"Don't even think it," Lynet shuddered. "After Brogan and Drefan, I don't think I could take it. It wasn't so bad when they were babies, but once they started to walk I just couldn't keep up with them. No. I'm hoping for a nice quiet little girl this time, and if I don't get her, well... we'll just have to keep trying, won't we?" She gave Arlys a cheeky smile.

"Get along with you, wench," he responded, slapping her lightly on the backside. "If you don't take me inside soon the boys will have eaten that roast hare all by themselves and I won't have the energy to move, let alone perform in bed. Come on, woman, I'm starving!"

"You big lump," she teased, wrapping her arms even more tightly around him. "You're always hungry, just like those bottomless pits you call sons. I guess I better feed you, then."

Arm in arm they sauntered down the path and entered the warm, brightly lit kitchen, just in time to prevent Drefan overturning the kettle in a spirited re-enactment of his encounter with a huge boar. "It was a fat piglet," Arlys laughed, shaking his head at Lynet's worried frown. "If Brogan hadn't been half way up a tree at the time, we'd be eating pork tomorrow. Those boys seem capable of achieving anything if they work together, but neither of them can do a thing by themselves."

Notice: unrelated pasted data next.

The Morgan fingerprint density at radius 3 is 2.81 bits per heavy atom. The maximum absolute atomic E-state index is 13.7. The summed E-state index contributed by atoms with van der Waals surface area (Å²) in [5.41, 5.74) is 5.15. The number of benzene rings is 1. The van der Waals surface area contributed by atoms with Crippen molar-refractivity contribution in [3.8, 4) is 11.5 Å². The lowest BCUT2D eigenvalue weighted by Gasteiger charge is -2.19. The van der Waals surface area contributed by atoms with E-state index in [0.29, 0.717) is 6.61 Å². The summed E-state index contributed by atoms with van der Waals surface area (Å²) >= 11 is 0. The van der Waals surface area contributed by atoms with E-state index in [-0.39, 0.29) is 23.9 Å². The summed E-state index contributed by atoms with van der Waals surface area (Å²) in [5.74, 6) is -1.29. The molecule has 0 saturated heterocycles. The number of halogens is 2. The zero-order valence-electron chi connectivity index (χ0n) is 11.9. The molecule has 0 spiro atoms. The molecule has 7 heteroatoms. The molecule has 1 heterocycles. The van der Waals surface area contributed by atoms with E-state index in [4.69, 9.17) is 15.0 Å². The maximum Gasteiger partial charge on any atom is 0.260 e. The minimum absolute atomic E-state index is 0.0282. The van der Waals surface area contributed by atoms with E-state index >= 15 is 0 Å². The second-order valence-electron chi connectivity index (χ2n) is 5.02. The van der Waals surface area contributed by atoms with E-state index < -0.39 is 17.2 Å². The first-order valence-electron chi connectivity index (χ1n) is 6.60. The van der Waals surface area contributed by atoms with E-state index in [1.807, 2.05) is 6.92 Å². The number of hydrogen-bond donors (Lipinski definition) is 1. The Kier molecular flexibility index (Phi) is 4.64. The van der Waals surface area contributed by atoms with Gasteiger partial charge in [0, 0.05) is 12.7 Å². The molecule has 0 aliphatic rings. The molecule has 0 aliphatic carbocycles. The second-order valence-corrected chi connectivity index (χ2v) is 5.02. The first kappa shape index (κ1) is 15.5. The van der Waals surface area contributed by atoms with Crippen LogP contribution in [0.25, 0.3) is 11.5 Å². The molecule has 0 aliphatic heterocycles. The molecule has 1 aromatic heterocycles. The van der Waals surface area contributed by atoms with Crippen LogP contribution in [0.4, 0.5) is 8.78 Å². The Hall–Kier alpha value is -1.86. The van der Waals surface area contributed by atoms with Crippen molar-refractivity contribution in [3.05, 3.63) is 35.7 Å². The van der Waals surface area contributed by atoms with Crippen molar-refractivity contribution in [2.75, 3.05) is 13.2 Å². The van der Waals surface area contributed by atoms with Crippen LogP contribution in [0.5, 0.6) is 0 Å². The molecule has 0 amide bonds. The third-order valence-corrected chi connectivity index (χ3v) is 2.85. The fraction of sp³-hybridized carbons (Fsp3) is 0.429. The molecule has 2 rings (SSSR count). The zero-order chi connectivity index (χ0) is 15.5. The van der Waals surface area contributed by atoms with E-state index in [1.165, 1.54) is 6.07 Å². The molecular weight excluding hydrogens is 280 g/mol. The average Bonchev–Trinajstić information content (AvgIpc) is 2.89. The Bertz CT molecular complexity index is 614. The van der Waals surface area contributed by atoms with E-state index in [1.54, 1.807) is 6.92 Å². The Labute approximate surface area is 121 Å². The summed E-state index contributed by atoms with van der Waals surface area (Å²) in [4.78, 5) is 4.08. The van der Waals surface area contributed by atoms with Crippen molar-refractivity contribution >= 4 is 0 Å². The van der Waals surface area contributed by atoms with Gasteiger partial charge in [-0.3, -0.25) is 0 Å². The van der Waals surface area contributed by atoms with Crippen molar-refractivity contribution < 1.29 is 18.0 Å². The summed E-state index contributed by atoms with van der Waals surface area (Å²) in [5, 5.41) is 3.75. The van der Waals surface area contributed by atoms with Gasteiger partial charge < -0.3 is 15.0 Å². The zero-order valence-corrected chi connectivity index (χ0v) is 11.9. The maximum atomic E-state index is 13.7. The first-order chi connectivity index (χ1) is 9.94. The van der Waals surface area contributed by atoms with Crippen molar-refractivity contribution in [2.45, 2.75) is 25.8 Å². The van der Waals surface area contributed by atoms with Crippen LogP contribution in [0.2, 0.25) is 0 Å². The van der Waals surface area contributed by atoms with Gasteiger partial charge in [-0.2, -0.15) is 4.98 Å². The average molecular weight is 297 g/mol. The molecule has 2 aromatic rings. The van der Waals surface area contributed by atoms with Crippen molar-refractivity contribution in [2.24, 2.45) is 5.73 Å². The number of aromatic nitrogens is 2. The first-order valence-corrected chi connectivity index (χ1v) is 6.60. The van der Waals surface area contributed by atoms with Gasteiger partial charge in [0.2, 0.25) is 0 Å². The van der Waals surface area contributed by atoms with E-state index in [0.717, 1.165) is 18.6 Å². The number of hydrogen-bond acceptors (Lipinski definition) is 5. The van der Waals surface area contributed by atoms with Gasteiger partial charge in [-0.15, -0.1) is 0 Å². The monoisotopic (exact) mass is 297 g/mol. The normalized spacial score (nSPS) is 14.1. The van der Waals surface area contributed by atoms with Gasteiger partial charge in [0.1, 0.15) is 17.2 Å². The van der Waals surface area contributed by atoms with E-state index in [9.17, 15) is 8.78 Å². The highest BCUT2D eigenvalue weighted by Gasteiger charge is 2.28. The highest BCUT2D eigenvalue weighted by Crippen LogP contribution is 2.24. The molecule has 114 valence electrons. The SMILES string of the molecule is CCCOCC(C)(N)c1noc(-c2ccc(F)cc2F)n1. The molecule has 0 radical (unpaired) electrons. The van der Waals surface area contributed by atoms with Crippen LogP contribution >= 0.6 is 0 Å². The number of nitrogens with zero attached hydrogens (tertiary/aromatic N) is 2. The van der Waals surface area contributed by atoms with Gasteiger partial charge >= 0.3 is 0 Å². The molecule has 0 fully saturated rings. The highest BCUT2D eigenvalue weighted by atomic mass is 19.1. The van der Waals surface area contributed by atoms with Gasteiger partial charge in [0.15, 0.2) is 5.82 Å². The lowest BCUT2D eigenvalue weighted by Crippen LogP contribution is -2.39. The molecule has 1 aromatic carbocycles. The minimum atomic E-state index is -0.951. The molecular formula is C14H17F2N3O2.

"It was big, anyway," Drefan maintained, and Brogan backed him up as usual.

"Yup. At least twice as big as that hare." Lynet placed the dish on the table in front of Arlys, who carved it into portions and shared it out.

"A hare on the table's worth a pig in the bush," he quipped, adding "and this is one fine hare. Well done, Irwin." The twelve year old blushed and ducked his head. Without the twins around to distract him, he was becoming more sociable, but he was still very shy. His mother ruffled his hair and nodded to Arlys to change the subject.

"OK boys, listen up. We've got news for you." Without pausing in their quest to shovel food into their mouths, all seven boys indicated they were listening. "You're going to have to help your mother a lot more from now on, because she is going to have another baby. I don't want her to have to do any hard work or heavy lifting. That's what we raised you brawny louts for. Right?" "RIGHT." The chorus of agreement almost raised the roof.